Learn the words “Thank You,” “Delicious,” “Yes” and “Hello” in the local language. These six words will make you welcome anywhere!
Get to know the host’s kids. Language barriers don’t seem to matter with children.
Try the food, unless you’ve been advised that it might be unsafe (e.g. unwashed or unpeeled fruit). Rejecting food is rude and makes you seem close-minded.
Be aware of local customs and unspoken rules. When in doubt, ask. Be polite and respectful and obey the rules of your host family. If you make a mistake, laugh it off. Odds are it will be OK.
6. How Do I Manage Without Speaking The Language?
It’s respectful to learn a little of the local language before you get to a foreign country. That said, it’s not necessary. Besides, you might be interested in that summer program in France precisely because you don’t speak French and want to learn.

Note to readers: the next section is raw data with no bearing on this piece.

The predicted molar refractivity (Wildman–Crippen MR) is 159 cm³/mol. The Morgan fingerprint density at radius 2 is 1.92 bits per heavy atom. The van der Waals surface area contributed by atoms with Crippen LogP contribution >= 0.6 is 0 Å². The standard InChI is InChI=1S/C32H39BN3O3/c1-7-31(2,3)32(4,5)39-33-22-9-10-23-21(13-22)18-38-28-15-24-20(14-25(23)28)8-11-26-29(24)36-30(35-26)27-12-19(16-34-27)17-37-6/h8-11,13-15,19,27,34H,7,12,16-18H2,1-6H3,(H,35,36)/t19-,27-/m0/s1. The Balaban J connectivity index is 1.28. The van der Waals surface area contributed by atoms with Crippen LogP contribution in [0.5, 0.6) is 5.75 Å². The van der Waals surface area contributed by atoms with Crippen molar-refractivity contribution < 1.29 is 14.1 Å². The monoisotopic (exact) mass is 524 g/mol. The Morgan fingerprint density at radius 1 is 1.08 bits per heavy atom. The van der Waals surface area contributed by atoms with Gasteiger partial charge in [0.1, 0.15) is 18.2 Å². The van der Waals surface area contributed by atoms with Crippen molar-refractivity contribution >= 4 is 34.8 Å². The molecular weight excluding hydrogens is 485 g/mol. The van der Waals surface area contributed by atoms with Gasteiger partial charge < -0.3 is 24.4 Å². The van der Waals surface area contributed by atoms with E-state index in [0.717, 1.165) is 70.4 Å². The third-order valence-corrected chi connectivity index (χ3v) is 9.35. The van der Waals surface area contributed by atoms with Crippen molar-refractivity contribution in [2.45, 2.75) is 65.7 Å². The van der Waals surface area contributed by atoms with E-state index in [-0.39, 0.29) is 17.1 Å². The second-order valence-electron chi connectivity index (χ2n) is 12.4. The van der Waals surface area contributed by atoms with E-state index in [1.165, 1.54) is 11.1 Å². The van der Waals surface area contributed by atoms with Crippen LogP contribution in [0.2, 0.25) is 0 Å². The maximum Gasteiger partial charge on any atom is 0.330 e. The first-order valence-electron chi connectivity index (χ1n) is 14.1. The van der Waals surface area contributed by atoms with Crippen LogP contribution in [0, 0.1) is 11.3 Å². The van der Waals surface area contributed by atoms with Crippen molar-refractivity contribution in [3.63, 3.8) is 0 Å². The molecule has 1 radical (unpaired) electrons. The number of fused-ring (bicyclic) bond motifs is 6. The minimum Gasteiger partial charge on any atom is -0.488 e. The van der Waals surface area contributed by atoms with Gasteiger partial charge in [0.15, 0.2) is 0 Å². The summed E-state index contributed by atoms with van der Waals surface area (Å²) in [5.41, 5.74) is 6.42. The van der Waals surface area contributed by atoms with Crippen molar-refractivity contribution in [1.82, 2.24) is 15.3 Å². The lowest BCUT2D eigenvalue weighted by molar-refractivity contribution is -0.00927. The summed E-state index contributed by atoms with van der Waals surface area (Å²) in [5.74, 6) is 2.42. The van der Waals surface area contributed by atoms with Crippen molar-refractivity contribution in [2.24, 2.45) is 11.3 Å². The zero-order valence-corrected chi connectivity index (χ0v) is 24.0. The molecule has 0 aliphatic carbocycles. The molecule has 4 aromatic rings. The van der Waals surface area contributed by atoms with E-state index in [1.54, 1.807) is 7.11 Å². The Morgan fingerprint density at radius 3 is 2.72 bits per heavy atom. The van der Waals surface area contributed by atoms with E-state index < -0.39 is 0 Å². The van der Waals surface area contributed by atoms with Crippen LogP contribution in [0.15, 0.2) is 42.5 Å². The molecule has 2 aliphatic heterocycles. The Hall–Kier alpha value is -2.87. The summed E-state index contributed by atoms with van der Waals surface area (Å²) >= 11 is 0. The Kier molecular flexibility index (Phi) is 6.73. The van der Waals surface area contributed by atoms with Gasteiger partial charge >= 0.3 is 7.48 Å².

I didn’t know any Thai when I got to Thailand, but that wasn’t a problem. I just made sure I was polite.
7. What Do I Do If I Lose My Passport?
First, don’t panic. You’re not the first tourist to have to replace a lost or stolen passport.
If you are traveling as part of a teen summer program, alert a leader. If you are on your own, let someone at home know. The next step will be to go to the American Embassy or Consulate and apply for a replacement. If one is not nearby, go to the local police and they’ll likely give you a “temporary” travel document. Carry an extra passport photo with you just in case. That will speed things up. Also, before you leave home, make a photocopy of your passport and/or your birth certificate and keep it in a secure place separate from your real passport as you travel. The fee to replace a passport is the same as if you were applying for a passport, according to the U.S. Department of State.